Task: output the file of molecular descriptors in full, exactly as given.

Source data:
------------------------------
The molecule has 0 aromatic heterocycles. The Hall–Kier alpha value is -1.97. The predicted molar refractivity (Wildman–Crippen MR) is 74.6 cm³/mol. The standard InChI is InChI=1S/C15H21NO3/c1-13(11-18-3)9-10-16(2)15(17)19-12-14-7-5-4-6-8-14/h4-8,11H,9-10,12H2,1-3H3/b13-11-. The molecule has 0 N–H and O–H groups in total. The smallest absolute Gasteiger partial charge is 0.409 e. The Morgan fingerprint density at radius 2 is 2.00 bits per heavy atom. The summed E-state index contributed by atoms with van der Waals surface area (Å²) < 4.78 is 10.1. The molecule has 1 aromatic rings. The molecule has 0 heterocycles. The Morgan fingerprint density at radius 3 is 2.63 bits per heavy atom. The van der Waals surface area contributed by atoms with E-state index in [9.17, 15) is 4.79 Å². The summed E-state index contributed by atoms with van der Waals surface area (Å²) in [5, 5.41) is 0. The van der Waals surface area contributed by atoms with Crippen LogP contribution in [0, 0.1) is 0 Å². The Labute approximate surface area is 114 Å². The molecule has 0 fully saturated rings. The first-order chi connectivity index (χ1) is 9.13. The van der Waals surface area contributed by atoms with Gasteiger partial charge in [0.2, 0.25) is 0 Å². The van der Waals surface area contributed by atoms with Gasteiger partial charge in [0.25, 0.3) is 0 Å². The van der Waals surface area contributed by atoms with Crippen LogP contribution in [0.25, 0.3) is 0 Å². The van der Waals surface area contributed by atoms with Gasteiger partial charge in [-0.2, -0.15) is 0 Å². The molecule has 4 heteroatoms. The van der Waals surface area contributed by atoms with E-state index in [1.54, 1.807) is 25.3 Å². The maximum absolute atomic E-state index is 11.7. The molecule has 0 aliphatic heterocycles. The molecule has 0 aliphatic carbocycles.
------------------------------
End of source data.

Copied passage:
The molecule has 0 aromatic heterocycles. The Hall–Kier alpha value is -1.97. The predicted molar refractivity (Wildman–Crippen MR) is 74.6 cm³/mol. The standard InChI is InChI=1S/C15H21NO3/c1-13(11-18-3)9-10-16(2)15(17)19-12-14-7-5-4-6-8-14/h4-8,11H,9-10,12H2,1-3H3/b13-11-. The molecule has 0 N–H and O–H groups in total. The smallest absolute Gasteiger partial charge is 0.409 e. The Morgan fingerprint density at radius 2 is 2.00 bits per heavy atom. The summed E-state index contributed by atoms with van der Waals surface area (Å²) < 4.78 is 10.1. The molecule has 1 aromatic rings. The molecule has 0 heterocycles. The Morgan fingerprint density at radius 3 is 2.63 bits per heavy atom. The van der Waals surface area contributed by atoms with E-state index in [9.17, 15) is 4.79 Å². The summed E-state index contributed by atoms with van der Waals surface area (Å²) in [5, 5.41) is 0. The van der Waals surface area contributed by atoms with Crippen LogP contribution in [0, 0.1) is 0 Å². The Labute approximate surface area is 114 Å². The molecule has 0 fully saturated rings. The first-order chi connectivity index (χ1) is 9.13. The van der Waals surface area contributed by atoms with Gasteiger partial charge in [0.2, 0.25) is 0 Å². The van der Waals surface area contributed by atoms with Gasteiger partial charge in [0.25, 0.3) is 0 Å². The van der Waals surface area contributed by atoms with Crippen LogP contribution in [0.25, 0.3) is 0 Å². The van der Waals surface area contributed by atoms with Gasteiger partial charge in [-0.2, -0.15) is 0 Å². The molecule has 4 heteroatoms. The van der Waals surface area contributed by atoms with E-state index in [1.54, 1.807) is 25.3 Å². The maximum absolute atomic E-state index is 11.7. The molecule has 0 aliphatic heterocycles. The molecule has 0 aliphatic carbocycles.